Experimental Investigation of Turbulent Flows at Smooth and Rough Wall-Cylinder Junctions

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Virginia Tech


Junction flows originate from the interaction between a fluid moving over a wall with an obstacle mounted on the same surface. Understanding the physics of such flows is of great interest to engineers responsible for the design of systems consisting of wall-body junctions. From aerodynamics to turbomachinery and electronics to bridge hydraulics, a number of phenomena (drag, heat transfer, scouring) are driven by the behavior of the most prominent feature of junction flows: the horseshoe vortex system (HVS). Focusing on turbulent flows, the complex dynamics of the HVS is established through its unsteadiness and non-uniformity. The fundamentals of this dynamically-rich phenomenon have been described within the body of a rapidly-expanding literature. Nevertheless, important aspects remain inadequately understood and call for further scrutiny. This study emphasized three of them, by investigating the effects of: model scale, wall roughness, and bed geometry. High-resolution experiments were carried out using Particle Image Velocimetry (PIV). Statistical analyses, vortex identification schemes, and Proper Orthogonal decomposition were employed to extract additional information from the large PIV datasets. The time-averaged topology of junction flows developing over a smooth and impermeable wall was independent of the flow Reynolds number, Re (parameter that expresses the effects of scale). On the contrary, time-resolved analysis revealed a trend of increasing vorticity, momentum, and eruptions of near-wall fluid with Re. New insights on the modal dynamics of the HVS were also documented in a modified flow mechanism. Wall roughness (modeled with a permeable layer of crushed stones) diffused turbulence and vorticity throughout the domain. This effect manifested with high levels of intermittency and spatial irregularity for the HVS. Energetic flow structures were also identified away from the typical footprint of the HVS. Finally, a novel implementation of PIV allowed for unique velocity measurements over an erodible bed. It was demonstrated that, during the initial stages of scouring, the downflow at the face of the obstacle becomes the dominant flow characteristic in the absence of the HVS. Notwithstanding modeling limitations, the physical insight contributed here could be used to enhance the design of systems with similar flow and geometrical characteristics.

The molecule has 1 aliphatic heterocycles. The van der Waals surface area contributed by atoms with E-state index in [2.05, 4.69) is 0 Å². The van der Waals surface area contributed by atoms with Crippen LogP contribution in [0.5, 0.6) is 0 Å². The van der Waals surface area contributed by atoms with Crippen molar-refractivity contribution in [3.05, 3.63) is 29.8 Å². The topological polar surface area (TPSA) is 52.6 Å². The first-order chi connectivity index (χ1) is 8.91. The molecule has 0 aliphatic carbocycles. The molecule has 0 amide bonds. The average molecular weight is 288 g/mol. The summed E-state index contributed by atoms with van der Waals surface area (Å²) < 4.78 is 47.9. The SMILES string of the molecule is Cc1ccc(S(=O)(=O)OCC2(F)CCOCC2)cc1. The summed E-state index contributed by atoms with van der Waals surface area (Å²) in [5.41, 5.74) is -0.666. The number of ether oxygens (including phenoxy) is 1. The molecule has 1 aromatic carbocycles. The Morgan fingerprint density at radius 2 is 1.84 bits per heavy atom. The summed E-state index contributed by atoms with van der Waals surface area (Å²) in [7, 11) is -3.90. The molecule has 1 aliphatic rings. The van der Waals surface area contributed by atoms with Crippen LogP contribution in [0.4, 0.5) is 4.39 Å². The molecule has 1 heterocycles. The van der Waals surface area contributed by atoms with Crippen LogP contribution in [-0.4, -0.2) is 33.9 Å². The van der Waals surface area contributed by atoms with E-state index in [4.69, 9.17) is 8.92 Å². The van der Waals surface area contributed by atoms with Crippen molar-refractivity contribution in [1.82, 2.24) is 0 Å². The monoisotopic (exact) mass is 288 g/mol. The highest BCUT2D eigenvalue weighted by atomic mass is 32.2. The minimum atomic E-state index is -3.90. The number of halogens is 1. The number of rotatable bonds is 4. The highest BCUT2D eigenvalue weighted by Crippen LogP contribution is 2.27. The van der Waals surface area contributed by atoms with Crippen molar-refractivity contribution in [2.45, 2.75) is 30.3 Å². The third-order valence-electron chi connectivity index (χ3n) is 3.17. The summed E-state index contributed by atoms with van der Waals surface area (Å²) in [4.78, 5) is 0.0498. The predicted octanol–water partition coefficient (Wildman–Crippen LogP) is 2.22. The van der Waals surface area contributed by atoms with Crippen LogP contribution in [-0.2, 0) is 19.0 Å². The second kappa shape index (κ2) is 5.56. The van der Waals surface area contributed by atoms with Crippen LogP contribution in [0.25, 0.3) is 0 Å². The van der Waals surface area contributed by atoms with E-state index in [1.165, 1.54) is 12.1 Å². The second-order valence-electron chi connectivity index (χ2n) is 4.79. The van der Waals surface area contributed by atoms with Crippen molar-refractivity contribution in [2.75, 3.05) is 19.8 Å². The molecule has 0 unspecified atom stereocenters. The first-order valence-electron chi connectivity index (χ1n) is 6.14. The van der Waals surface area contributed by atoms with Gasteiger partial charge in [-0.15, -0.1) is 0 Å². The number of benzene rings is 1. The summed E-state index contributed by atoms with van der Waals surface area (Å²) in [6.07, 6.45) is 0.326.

Junction Flows, Turbulent Horseshoe Vortex, Reynolds Number and Roughness Effects, Bridge Scour, Particle Image Velocimetry